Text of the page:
How does this APPLYto you?
It seems like not more than a few decades ago I was one of the Ironworkers who among other things was very
resistant to say the least to the application of safety and health rules that others were imposing on ME! Of course I was
not a general contractor dealing with the affects of the March 29, 1990, Washington Supreme Court ruling in Stute v. PBMC1 and held that a general contractor could
be held liable for an injury to a subcontractor's employee that occurred as a result of a Washington Industrial Safety and Health Act (WISHA) violation. What I have discovered the past five years is that there are
still plenty of folks out there that think the way I did, and like I was, making it difficult to maintain a company accident
prevention program for Ironworkers! Bottom line for the erector out there... after you develop your company accident prevention
program that is tailored to your specific industry... You have to ENFORCE it. This is accomplished really pretty easy at least
- You have an Ironworker in a boom supported elevated work platform
- He is up doing his job
with his full body harness.
- He has
forgot/neglected or just chose not to tie off to the manufactured anchorge point on the JLG.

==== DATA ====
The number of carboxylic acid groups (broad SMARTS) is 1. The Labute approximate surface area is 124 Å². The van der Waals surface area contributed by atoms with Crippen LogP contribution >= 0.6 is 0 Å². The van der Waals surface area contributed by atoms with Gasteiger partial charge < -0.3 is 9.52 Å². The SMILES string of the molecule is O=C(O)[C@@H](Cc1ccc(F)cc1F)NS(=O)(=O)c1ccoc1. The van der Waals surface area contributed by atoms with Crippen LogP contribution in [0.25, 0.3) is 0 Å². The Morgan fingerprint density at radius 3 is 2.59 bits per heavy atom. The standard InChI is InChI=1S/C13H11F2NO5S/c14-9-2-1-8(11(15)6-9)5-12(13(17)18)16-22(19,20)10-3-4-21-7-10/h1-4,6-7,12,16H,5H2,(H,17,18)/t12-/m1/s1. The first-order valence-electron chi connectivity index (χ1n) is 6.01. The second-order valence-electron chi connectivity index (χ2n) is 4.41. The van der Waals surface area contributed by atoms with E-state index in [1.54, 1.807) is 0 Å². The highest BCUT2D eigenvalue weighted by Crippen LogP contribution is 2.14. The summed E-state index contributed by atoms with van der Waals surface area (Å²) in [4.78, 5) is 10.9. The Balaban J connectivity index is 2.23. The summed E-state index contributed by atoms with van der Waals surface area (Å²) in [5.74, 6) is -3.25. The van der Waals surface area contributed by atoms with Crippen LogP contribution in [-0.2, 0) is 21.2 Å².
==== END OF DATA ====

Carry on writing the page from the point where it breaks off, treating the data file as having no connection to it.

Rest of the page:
- Out there in the parking lot with his or her digital camera is
a OSHA/DOSH Compliance Safety Officer taking pictures of your employee in the lift NOT tied off.
- They come onsite and pay a visit
to your onsite competent person, (foreman)
- He informs him that you have an employee in a lift not tied off!
- This would be considerd a serious
violation, (likelyhood to cause serious injury and or death) he would have you abate the infraction imediatly. (have
the person tie off)
- After the
dust settled you would, (if you had your ducks in a row),
- You take the compliance officer to
your jobsite office and show him or her that you have met all four requirements of an "affirmative defense
- A thorough safety program, including work rules,
training, and equipment designed to prevent the violation; I.E. self explanatory ;-)
- Adequate communication of the work rules to employees. I.E Training
- Steps to discover and correct violations
of the employer’s safety rules.I.E. Job Hazard Analysis, documented safety meetings, weekly safety audits.
- Effective enforcement of its safety
program, as written, in practice and not just in theory. I.E. employee disiplinary policy, like verbal,
written, and termination for safety violations. you have to document when employees violate a written company safety rule.
may be issued if there is unpreventable employee misconduct that led to the violation, and the employer has shown the existence of all four of the above elements.